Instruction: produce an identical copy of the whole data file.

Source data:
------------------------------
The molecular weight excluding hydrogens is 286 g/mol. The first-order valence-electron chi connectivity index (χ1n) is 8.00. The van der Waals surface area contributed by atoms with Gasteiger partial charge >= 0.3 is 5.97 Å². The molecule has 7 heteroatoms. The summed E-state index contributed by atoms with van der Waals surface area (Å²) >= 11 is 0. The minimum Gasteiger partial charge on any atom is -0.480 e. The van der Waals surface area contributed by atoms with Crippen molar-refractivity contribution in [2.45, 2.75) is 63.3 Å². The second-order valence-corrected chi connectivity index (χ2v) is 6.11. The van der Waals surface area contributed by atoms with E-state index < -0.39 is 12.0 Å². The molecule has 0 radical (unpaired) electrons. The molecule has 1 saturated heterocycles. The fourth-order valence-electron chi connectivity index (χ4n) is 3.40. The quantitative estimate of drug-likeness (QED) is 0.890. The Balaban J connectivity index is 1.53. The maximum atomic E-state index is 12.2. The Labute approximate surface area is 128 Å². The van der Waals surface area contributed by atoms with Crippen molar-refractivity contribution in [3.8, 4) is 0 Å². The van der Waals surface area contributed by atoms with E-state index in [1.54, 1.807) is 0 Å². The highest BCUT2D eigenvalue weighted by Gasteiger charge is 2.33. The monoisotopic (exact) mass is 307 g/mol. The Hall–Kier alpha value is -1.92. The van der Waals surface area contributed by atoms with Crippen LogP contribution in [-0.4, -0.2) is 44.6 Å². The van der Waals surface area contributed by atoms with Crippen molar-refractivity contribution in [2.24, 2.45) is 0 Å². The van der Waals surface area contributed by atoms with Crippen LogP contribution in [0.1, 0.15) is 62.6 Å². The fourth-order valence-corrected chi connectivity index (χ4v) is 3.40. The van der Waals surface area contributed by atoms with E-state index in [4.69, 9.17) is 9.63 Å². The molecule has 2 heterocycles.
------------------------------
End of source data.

The molecular weight excluding hydrogens is 286 g/mol. The first-order valence-electron chi connectivity index (χ1n) is 8.00. The van der Waals surface area contributed by atoms with Gasteiger partial charge >= 0.3 is 5.97 Å². The molecule has 7 heteroatoms. The summed E-state index contributed by atoms with van der Waals surface area (Å²) >= 11 is 0. The minimum Gasteiger partial charge on any atom is -0.480 e. The van der Waals surface area contributed by atoms with Crippen molar-refractivity contribution in [2.45, 2.75) is 63.3 Å². The second-order valence-corrected chi connectivity index (χ2v) is 6.11. The van der Waals surface area contributed by atoms with E-state index < -0.39 is 12.0 Å². The molecule has 0 radical (unpaired) electrons. The molecule has 1 saturated heterocycles. The fourth-order valence-electron chi connectivity index (χ4n) is 3.40. The quantitative estimate of drug-likeness (QED) is 0.890. The Balaban J connectivity index is 1.53. The maximum atomic E-state index is 12.2. The Labute approximate surface area is 128 Å². The van der Waals surface area contributed by atoms with Crippen molar-refractivity contribution in [3.8, 4) is 0 Å². The van der Waals surface area contributed by atoms with E-state index in [1.54, 1.807) is 0 Å². The highest BCUT2D eigenvalue weighted by Gasteiger charge is 2.33. The monoisotopic (exact) mass is 307 g/mol. The Hall–Kier alpha value is -1.92. The van der Waals surface area contributed by atoms with Crippen LogP contribution in [-0.4, -0.2) is 44.6 Å². The van der Waals surface area contributed by atoms with Crippen molar-refractivity contribution in [2.24, 2.45) is 0 Å². The van der Waals surface area contributed by atoms with Crippen LogP contribution in [0.1, 0.15) is 62.6 Å². The fourth-order valence-corrected chi connectivity index (χ4v) is 3.40. The van der Waals surface area contributed by atoms with E-state index in [4.69, 9.17) is 9.63 Å². The molecule has 2 heterocycles.